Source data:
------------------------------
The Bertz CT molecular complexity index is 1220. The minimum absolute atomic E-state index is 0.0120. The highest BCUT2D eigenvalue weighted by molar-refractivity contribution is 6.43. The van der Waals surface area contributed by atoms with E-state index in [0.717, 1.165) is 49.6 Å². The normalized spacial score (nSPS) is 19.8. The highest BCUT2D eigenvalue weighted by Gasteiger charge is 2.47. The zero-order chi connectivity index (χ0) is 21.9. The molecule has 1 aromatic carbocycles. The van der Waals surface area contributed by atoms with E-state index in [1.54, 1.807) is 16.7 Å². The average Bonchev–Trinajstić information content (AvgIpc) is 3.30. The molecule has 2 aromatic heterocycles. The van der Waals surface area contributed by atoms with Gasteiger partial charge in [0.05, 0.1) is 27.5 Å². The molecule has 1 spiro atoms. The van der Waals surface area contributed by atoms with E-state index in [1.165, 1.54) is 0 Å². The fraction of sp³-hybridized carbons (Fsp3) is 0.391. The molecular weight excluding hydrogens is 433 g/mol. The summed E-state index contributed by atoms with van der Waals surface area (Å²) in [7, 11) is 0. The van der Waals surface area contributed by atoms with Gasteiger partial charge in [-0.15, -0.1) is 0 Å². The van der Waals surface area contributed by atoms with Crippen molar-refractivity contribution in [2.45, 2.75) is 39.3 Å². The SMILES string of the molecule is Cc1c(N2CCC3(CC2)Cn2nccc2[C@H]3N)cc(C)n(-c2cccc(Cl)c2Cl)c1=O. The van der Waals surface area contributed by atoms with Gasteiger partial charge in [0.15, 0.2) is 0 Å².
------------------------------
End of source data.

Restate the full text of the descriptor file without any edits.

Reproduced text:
The Bertz CT molecular complexity index is 1220. The minimum absolute atomic E-state index is 0.0120. The highest BCUT2D eigenvalue weighted by molar-refractivity contribution is 6.43. The van der Waals surface area contributed by atoms with E-state index in [0.717, 1.165) is 49.6 Å². The normalized spacial score (nSPS) is 19.8. The highest BCUT2D eigenvalue weighted by Gasteiger charge is 2.47. The zero-order chi connectivity index (χ0) is 21.9. The molecule has 1 aromatic carbocycles. The van der Waals surface area contributed by atoms with E-state index in [1.54, 1.807) is 16.7 Å². The average Bonchev–Trinajstić information content (AvgIpc) is 3.30. The molecule has 2 aromatic heterocycles. The van der Waals surface area contributed by atoms with Gasteiger partial charge in [0.05, 0.1) is 27.5 Å². The molecule has 1 spiro atoms. The van der Waals surface area contributed by atoms with E-state index in [1.165, 1.54) is 0 Å². The fraction of sp³-hybridized carbons (Fsp3) is 0.391. The molecular weight excluding hydrogens is 433 g/mol. The summed E-state index contributed by atoms with van der Waals surface area (Å²) in [7, 11) is 0. The van der Waals surface area contributed by atoms with Gasteiger partial charge in [-0.15, -0.1) is 0 Å². The van der Waals surface area contributed by atoms with Crippen molar-refractivity contribution in [2.45, 2.75) is 39.3 Å². The SMILES string of the molecule is Cc1c(N2CCC3(CC2)Cn2nccc2[C@H]3N)cc(C)n(-c2cccc(Cl)c2Cl)c1=O. The van der Waals surface area contributed by atoms with Gasteiger partial charge in [0.15, 0.2) is 0 Å².